Dantewada: Terror and Counter-terror
‘When the adivasi picks up the gun and becomes a Maoist does he really cease to be a human being? Or just as human as us?’
The killing of 73 security personnel is unprecedented in South Bastar. The previous major attack took place in Ranibodli on the 15th of March 2006 when the Maoists had attacked a police camp in the dead of night and literally butchered 55 policemen. The word ‘butchered’ would be used as there was no fair fight. The policemen were caught surprised and many of them were too inebriated to fight. By morning, the camp lay in cinders, the bodies mutilated and all the weapons had disappeared. Only three CRPF personnel had survived as they hid in the nearby tribal girl’s hostel. When Maoists inquired if anyone was there, the girls claimed there was no one with them. That was all that saved them – young tribal girls, not their guns.
Tuesday’s attack has taken place in the dead of the jungle during a combing operation at six or seven in the morning. While there have never been so many killed during encounters or ambushes in one incident, history can tell us that Maoists have consistently inflicted casualties on security forces over the last few years.
On the 19th of July 2009, 29 security personnel including the Superintendent of Police were killed in an ambush in Rajnangaon, Chhattisgarh. In Dantewada itself, 25 security personnel including SPOs were killed via the use of IEDs placed in the trees and small arms fire in Gaganpalli on the 9th of July 2007. The security personnel retreated out of the jungle and it would take them three whole days to recover the bodies of their fallen comrades.
Around a year ago, on the 10th of April 2009, 10 security personnel were killed in the forest near Chintagufa. 19 more were wounded, while only three Maoists were killed. The Maoists were soon announcing the attack as revenge for the Singaram massacre when 19 innocent tribals were allegedly killed by the security forces. But it never stops. 12 more policemen were killed in Dhamtari on the 11th of May, 2009. 12 more were killed when their truck was hit by an IED near Tongpal in Dantewada on the 20th of June, 2009. The list is almost endless.
Ambushes and IED blasts are routine affairs yet casualties can range from anywhere from 10 to none. At Koyras on the 2nd of May, 2009, an IED blast followed by gunfire left three CRPF personnel with a few scratches, while an IED blast a few days earlier near Bijapur town had killed three personnel who were traveling by an anti-landmine vehicle.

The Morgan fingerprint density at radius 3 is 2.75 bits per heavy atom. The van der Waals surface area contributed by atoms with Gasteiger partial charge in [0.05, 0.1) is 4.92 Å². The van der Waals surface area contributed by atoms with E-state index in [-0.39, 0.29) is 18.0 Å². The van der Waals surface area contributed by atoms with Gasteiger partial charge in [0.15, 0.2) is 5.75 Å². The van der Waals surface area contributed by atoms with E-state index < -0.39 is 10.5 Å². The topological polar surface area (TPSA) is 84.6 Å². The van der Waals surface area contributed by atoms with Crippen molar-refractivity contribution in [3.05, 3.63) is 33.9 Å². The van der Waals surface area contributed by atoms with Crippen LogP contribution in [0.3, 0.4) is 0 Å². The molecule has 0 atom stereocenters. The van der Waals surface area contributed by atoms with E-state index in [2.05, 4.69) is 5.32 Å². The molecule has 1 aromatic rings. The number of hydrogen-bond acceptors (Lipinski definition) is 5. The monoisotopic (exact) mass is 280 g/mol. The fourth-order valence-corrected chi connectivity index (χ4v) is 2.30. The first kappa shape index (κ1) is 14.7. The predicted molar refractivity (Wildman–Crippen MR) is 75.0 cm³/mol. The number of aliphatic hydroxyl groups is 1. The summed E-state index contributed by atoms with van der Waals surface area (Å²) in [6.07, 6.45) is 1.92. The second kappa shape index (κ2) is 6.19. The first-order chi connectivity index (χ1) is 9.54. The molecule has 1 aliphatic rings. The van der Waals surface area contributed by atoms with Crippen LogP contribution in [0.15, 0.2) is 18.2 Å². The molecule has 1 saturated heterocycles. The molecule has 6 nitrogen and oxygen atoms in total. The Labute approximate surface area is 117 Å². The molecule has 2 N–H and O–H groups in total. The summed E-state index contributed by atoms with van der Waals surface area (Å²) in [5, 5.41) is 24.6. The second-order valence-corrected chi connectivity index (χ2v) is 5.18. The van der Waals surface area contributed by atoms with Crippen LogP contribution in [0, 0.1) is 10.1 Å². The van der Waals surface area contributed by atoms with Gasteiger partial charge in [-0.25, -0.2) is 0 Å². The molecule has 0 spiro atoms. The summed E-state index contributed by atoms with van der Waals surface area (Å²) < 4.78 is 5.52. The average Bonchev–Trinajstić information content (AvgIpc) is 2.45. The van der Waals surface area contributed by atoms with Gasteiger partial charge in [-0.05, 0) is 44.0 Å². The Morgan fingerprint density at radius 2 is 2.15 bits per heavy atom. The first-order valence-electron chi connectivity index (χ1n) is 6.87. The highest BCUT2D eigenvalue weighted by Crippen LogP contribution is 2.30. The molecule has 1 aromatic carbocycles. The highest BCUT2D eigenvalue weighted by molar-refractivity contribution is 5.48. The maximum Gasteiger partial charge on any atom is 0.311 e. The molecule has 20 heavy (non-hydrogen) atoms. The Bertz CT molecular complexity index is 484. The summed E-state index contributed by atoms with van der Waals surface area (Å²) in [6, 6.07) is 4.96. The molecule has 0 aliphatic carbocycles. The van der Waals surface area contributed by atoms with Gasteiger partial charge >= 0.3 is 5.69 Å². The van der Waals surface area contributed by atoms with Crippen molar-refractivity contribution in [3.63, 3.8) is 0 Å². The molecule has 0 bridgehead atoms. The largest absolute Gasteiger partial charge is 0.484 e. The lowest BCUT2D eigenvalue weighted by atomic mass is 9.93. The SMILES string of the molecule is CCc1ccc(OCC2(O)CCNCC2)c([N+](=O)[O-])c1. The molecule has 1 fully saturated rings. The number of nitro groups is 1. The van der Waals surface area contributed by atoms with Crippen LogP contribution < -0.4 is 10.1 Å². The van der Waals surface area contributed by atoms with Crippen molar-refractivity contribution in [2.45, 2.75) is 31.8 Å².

And the one thing no one (but the security personnel) want to admit, is that the Maoists are a very capable guerilla force and every time the forces enter the jungle, the PLGA or the People’s Liberation Guerilla Army have the upper-hand. Across rough hilly terrain, across thick jungle, over a hundred security personnel tend to move at a snails pace, hoping to avoid IEDs or Maoist ambushes. The Maoists may be barefoot, but they are mobile and hidden and they know the terrain in-and-out. They always have the first shot, hidden deep within the jungle. The security personnel on combing operations can only return fire, or counter-attack, but by the time they’re aware of what’s happening, the PLGA disappears.
How are they going to militarily deal with the Maoists is beyond one’s imagination.
Of course, no one would want to admit that the adivasis gain absolutely nothing from Maoist attacks on police personnel as well. The Maoists would probably refer to the killing of 73 CRPF personnel as a major victory, but would the adivasi care? Does the killing of police personnel stop displacement? Does it protect his home and his village? Will the 700 villages that were burnt down or emptied by the Salwa Judum be rebuilt? Will it bring back the countless adivasis who were killed in fake encounters? No. Every attack that takes place, in whatever part of Dantewada or Bijapur district has only one direct consequence – the counter-terror unleashed onto the local populace. And the Maoists are fools if they believe that they are not responsible for the terror that would be unleashed onto the local population by the state.
I can imagine the numbers 73-74-75-76 repeating themselves, over and over again in the minds of the CRPF soldier manning a machine gun nest, or interrogating Muria men during combing operations. Fear breeds violence. Blood follows blood. Terror and counter-terror.